About those allegedly fake Giants injuries

Complaints about the New York Giants using injuries to slow the St. Louis Rams' no-huddle offense Monday night appeared valid -- and irrelevant.

Faking injuries has long allowed NFL players to buy time without using timeouts. The Giants' Deon Grant appeared to fake one just as the Rams' offense was moving into scoring position. Grant got up and jogged off the field. The Giants' defense regrouped and limited the Rams to a field goal, just as they had on a previous St. Louis possession inside the Giants' 10-yard line.

The fact that the Rams complained about the Giants' tactics to the league office is not a big deal. Teams regularly complain to the league about matters related to officiating, sometimes as a matter of record more than out of any expectation the NFL will do anything about it. Update: Well, well. The league is now threatening to do something about it. We'll see about that. Sounds unenforceable.

In this case, the Rams' offense has struggled badly in the red zone throughout this young season. For all anyone knows, Grant's allegedly fake injury simply delayed another disappointing end to a Rams possession. The team has acknowledged its difficulties executing in the red zone and elsewhere. But in raising the issue with the league and making concerns public, the Rams raise awareness, possibly discouraging future opponents from using the tactic as obviously.

"They couldn't get subbed, they couldn't line up," Rams quarterback Sam Bradford told reporters. "Someone said, 'Someone go down, someone go down,' so someone just went down and grabbed a cramp."

That might have been the case, but little can be done about it.

"The Competition Committee deprecates feigning injuries, with subsequent withdrawal, to obtain a timeout without penalty," the rulebook states. "Coaches are urged to cooperate in discouraging this practice."

Rules require players to leave the game for one snap following an injury timeout, except when a regular timeout is called, the quarter ends, the two-minute warning arrives or in cases when the injury resulted from a personal foul by the opponent.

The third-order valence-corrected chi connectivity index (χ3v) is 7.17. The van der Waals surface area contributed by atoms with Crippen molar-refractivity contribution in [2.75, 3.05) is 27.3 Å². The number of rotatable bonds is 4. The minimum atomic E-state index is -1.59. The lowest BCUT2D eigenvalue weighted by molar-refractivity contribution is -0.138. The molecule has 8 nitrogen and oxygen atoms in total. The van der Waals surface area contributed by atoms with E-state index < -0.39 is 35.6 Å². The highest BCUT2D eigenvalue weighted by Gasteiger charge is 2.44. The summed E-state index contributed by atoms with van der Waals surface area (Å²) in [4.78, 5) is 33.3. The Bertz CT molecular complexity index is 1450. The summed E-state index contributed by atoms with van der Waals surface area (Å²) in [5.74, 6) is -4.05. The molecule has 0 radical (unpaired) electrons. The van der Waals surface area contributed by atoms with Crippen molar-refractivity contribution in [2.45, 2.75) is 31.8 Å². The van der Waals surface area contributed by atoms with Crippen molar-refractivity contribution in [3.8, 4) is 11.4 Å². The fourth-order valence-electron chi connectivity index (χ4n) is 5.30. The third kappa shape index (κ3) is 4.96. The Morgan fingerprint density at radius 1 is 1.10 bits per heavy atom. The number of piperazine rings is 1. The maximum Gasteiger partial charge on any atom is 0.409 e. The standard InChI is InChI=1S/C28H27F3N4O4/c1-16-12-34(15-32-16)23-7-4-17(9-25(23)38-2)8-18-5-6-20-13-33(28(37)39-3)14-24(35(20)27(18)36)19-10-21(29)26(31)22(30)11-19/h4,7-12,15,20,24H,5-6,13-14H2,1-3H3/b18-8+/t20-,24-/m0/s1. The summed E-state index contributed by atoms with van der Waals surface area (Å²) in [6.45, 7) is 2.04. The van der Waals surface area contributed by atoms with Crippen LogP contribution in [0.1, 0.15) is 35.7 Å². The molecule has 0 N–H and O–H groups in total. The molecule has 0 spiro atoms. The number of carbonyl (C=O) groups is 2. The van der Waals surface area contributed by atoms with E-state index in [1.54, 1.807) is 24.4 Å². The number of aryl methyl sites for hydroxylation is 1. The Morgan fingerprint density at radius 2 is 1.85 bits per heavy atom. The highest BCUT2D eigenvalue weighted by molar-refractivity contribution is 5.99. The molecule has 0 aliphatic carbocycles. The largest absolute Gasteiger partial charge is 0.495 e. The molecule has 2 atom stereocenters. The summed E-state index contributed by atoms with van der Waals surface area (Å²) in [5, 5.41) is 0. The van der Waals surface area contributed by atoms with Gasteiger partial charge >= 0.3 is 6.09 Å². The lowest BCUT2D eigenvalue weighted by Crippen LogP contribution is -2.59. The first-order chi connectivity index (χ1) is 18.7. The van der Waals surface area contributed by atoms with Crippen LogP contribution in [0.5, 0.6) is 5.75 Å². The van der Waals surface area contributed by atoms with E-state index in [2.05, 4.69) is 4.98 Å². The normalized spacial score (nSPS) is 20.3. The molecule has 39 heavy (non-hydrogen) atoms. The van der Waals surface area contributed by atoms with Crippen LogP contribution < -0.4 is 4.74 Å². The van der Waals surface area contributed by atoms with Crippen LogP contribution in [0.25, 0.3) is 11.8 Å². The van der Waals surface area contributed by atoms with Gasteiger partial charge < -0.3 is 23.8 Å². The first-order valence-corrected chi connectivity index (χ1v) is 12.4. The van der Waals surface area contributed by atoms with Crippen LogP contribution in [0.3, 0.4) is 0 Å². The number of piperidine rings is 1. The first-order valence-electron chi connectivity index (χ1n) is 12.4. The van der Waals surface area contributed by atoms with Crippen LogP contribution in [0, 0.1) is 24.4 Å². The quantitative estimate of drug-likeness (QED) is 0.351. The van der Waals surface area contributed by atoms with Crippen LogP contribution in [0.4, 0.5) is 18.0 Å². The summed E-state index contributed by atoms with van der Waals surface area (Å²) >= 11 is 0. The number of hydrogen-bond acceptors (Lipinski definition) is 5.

The rulebook instructs game officials to make no judgments about whether an injury is legitimate or not.

"If an official determines a player to be injured, or if attendants from the bench come on the field to assist an injured player, an injury timeout will be called by the referee," the rules state.

The rules outline a hypothetical situation as follows: "Runner A1 is tackled and appears injured since he does not move. ... Official should call timeout for injured player. Official should not try to determine if player is injured."

Rules change in the final two minutes of a half. Teams with timeouts remaining lose one unless their player's injury is caused by an opponent's foul or occurs when there is a turnover or field-goal attempt, or when the opponent calls timeout. Teams with no timeouts remaining are allowed one injury timeout in the final two minutes, but the referee can implement a 10-second clock runoff at the defensive team's discretion if an offensive player is injured . Subsequent injuries under these circumstances will carry five-yard penalties for delay, with the same stipulations for 10-second clock runoffs.

The injury timeout for Grant occurred with 4:04 remaining in the first quarter. By that time, the Rams had already failed to score a touchdown on an earlier possession despite having first-and-goal from the 1. They might be well served adding fake field goals to combat future fake injuries.